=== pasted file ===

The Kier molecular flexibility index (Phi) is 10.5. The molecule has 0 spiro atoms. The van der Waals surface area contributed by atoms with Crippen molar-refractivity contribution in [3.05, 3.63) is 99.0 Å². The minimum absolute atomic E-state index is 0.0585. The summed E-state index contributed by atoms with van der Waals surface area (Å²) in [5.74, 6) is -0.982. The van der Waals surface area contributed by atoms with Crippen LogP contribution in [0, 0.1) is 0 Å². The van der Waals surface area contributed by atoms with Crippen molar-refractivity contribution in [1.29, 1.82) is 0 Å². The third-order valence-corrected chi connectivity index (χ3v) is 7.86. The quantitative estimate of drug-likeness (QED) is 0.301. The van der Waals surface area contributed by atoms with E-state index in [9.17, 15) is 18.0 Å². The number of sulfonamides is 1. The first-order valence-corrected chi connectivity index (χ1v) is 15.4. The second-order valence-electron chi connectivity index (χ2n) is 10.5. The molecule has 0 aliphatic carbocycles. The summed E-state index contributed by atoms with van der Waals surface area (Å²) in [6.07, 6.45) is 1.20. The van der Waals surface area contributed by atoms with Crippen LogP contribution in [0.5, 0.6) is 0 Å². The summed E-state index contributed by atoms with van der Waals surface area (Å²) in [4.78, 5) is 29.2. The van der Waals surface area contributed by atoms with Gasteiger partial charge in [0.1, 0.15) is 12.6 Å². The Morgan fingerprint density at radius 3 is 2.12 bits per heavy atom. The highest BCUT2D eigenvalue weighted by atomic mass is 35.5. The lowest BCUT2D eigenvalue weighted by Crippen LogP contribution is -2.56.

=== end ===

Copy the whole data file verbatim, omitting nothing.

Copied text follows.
The Kier molecular flexibility index (Phi) is 10.5. The molecule has 0 spiro atoms. The van der Waals surface area contributed by atoms with Crippen molar-refractivity contribution in [3.05, 3.63) is 99.0 Å². The minimum absolute atomic E-state index is 0.0585. The summed E-state index contributed by atoms with van der Waals surface area (Å²) in [5.74, 6) is -0.982. The van der Waals surface area contributed by atoms with Crippen LogP contribution in [0, 0.1) is 0 Å². The van der Waals surface area contributed by atoms with Crippen molar-refractivity contribution in [1.29, 1.82) is 0 Å². The third-order valence-corrected chi connectivity index (χ3v) is 7.86. The quantitative estimate of drug-likeness (QED) is 0.301. The van der Waals surface area contributed by atoms with E-state index in [9.17, 15) is 18.0 Å². The number of sulfonamides is 1. The first-order valence-corrected chi connectivity index (χ1v) is 15.4. The second-order valence-electron chi connectivity index (χ2n) is 10.5. The molecule has 0 aliphatic carbocycles. The summed E-state index contributed by atoms with van der Waals surface area (Å²) in [6.07, 6.45) is 1.20. The van der Waals surface area contributed by atoms with Crippen LogP contribution in [0.5, 0.6) is 0 Å². The summed E-state index contributed by atoms with van der Waals surface area (Å²) in [4.78, 5) is 29.2. The van der Waals surface area contributed by atoms with Gasteiger partial charge in [0.1, 0.15) is 12.6 Å². The Morgan fingerprint density at radius 3 is 2.12 bits per heavy atom. The highest BCUT2D eigenvalue weighted by atomic mass is 35.5. The lowest BCUT2D eigenvalue weighted by Crippen LogP contribution is -2.56.